SPECIALISTS who advise the arable farming industry have been told that new 'green' farming policies will mean that integrated pest management (IPM) will play an increasing role in UK crop production post-Brexit.

Speaking at the recent Association of Independent Crop Consultants (AICC) near Towcester, NFU president, Minette Batters, told delegates that 42% of farm businesses will be loss-making if direct payments are lost after the UK leaves the EU. Farm output will need to be raised by 10% or more to counter this effect, but Defra secretary, Michael Gove’s focus to deliver his 'Green Brexit', with less emphasis on food production, could restrict the sector’s ability to do so.

Whatever the final details future agricultural policy hold, increasing output will have to be done in an environmentally sensitive way, with IPM an integral part, according to Ms Batters. This practice is based on prevention, monitoring and control of damaging organisms using a range of cultural and biological methods, and then using of plant protection products only when absolutely necessary.

She added that influencing outside views on the use of these vital tools will be important as a driver of public perception. “I have been very keen that the cropping sector looks at what the livestock sector has done with RUMA, which has been about responsible use of medicines and antibiotics. This isn’t about using less, this is about us as an industry being transparent and having an evidence base, and I think that will become more and more important,” she told delegates.

AICC chairman and Lincolnshire agronomist, Sean Sparling, echoed her sentiments, but warned against a shift towards relying too heavily on non-chemical approaches, with the current 'hybrid' system allowing the production of safe, plentiful and affordable food.

He said modern plant protection products had passed a decade of regulatory scrutiny before being approved for use on a farm level and are recommended by highly qualified advisers. “We use them because the natural and cultural answers need more help today than ever before, as the problems we face in the field are evolving more rapidly than ever before, not helped by climate change,” pointed out Mr Sparling.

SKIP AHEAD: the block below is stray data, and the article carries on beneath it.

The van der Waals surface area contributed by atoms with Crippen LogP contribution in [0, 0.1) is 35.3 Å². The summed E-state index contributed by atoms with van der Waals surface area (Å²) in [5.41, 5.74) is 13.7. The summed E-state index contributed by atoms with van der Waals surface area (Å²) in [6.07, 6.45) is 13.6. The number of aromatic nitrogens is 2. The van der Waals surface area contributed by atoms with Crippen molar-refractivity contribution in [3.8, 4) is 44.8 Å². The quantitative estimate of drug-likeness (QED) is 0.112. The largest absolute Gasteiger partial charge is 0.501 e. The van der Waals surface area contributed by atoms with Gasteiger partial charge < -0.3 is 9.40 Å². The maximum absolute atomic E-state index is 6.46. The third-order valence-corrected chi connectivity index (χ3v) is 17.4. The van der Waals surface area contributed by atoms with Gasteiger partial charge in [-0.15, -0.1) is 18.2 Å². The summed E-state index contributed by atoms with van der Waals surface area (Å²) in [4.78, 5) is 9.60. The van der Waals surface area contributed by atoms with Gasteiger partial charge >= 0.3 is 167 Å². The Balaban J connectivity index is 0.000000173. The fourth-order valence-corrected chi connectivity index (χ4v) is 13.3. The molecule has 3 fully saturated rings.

AICC members are proactive in the practice of IPM and have shown the power to turn around nationwide surveys covering huge areas of the national cropped area in hours to help inform its strategy, demonstrated by its annual cabbage stem flea beetle survey. “To our members, IPM isn’t just the latest fad, it’s a crucial area of expertise in our armoury and is firmly behind every single decision we make,” said Mr Sparling.

Delegates at the AICC conference heard from a range of experts on current IPM tools and latest areas of research aimed at improving its implementation. AHDB’s Charlotte Rowley showcased a growing range of pest monitoring aids, including risk forecasts, bulletins and online tools for UK growers, such as the recently launched BYDV management tool which is be particularly useful since the removal of neonicotinoids.

Sam Cook, of Rothamsted Research, informed delegates how natural enemies might be harnessed for biocontrol of oilseed rape pests, such as pollen and cabbage stem flea beetles. Early indications show min- or no-till establishment help preserve parasitoid numbers, while field margins help boost numbers of generalist beneficial insects.

Spring insecticides in cereal crops following oilseed rape may knock out parasitoids of OSR pests and, like insecticides in oilseed rape, should only be when absolutely necessary, she said.